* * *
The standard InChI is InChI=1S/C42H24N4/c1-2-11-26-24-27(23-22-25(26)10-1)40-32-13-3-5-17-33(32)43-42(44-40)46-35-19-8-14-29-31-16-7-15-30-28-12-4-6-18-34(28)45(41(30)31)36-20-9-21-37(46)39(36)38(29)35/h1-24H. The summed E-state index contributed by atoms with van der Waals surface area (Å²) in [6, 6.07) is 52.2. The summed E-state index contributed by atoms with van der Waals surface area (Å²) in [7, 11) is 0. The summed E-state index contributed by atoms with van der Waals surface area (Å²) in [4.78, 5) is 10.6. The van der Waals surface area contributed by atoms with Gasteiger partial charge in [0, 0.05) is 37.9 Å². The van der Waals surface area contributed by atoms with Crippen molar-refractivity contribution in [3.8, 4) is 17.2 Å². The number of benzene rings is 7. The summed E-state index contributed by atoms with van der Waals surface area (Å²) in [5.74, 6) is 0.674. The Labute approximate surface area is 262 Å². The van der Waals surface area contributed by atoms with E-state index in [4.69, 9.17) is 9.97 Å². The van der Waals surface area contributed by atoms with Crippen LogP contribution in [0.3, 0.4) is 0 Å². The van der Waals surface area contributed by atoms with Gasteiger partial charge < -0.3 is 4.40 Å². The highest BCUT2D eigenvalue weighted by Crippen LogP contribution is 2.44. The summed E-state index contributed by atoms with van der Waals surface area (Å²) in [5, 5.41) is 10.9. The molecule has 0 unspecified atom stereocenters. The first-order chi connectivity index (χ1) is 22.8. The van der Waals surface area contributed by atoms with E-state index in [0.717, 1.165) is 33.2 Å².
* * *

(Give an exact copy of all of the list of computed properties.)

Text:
The standard InChI is InChI=1S/C42H24N4/c1-2-11-26-24-27(23-22-25(26)10-1)40-32-13-3-5-17-33(32)43-42(44-40)46-35-19-8-14-29-31-16-7-15-30-28-12-4-6-18-34(28)45(41(30)31)36-20-9-21-37(46)39(36)38(29)35/h1-24H. The summed E-state index contributed by atoms with van der Waals surface area (Å²) in [6, 6.07) is 52.2. The summed E-state index contributed by atoms with van der Waals surface area (Å²) in [7, 11) is 0. The summed E-state index contributed by atoms with van der Waals surface area (Å²) in [4.78, 5) is 10.6. The van der Waals surface area contributed by atoms with Gasteiger partial charge in [0, 0.05) is 37.9 Å². The van der Waals surface area contributed by atoms with Crippen molar-refractivity contribution in [3.8, 4) is 17.2 Å². The number of benzene rings is 7. The summed E-state index contributed by atoms with van der Waals surface area (Å²) in [5.74, 6) is 0.674. The Labute approximate surface area is 262 Å². The van der Waals surface area contributed by atoms with E-state index in [4.69, 9.17) is 9.97 Å². The van der Waals surface area contributed by atoms with Crippen LogP contribution in [0.3, 0.4) is 0 Å². The van der Waals surface area contributed by atoms with Gasteiger partial charge < -0.3 is 4.40 Å². The highest BCUT2D eigenvalue weighted by Crippen LogP contribution is 2.44. The summed E-state index contributed by atoms with van der Waals surface area (Å²) in [5, 5.41) is 10.9. The molecule has 0 unspecified atom stereocenters. The first-order chi connectivity index (χ1) is 22.8. The van der Waals surface area contributed by atoms with E-state index in [0.717, 1.165) is 33.2 Å².